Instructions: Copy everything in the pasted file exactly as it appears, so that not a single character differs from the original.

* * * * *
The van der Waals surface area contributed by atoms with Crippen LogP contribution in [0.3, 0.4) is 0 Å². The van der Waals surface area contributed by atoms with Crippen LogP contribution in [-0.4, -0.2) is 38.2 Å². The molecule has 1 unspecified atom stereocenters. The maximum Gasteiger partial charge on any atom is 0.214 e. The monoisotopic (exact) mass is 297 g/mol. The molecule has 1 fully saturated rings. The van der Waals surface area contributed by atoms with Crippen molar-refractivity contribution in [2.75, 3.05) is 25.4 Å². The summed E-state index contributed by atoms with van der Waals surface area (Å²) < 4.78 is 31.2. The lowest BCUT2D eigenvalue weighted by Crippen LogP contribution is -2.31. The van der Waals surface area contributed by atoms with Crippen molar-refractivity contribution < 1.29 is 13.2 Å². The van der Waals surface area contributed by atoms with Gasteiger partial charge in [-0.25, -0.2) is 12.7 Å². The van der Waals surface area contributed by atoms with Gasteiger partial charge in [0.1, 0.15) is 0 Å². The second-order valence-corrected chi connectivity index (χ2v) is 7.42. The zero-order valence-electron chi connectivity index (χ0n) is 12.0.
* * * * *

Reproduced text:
The van der Waals surface area contributed by atoms with Crippen LogP contribution in [0.3, 0.4) is 0 Å². The van der Waals surface area contributed by atoms with Crippen LogP contribution in [-0.4, -0.2) is 38.2 Å². The molecule has 1 unspecified atom stereocenters. The maximum Gasteiger partial charge on any atom is 0.214 e. The monoisotopic (exact) mass is 297 g/mol. The molecule has 1 fully saturated rings. The van der Waals surface area contributed by atoms with Crippen molar-refractivity contribution in [2.75, 3.05) is 25.4 Å². The summed E-state index contributed by atoms with van der Waals surface area (Å²) < 4.78 is 31.2. The lowest BCUT2D eigenvalue weighted by Crippen LogP contribution is -2.31. The van der Waals surface area contributed by atoms with Crippen molar-refractivity contribution < 1.29 is 13.2 Å². The van der Waals surface area contributed by atoms with Gasteiger partial charge in [-0.25, -0.2) is 12.7 Å². The van der Waals surface area contributed by atoms with Gasteiger partial charge in [0.1, 0.15) is 0 Å². The second-order valence-corrected chi connectivity index (χ2v) is 7.42. The zero-order valence-electron chi connectivity index (χ0n) is 12.0.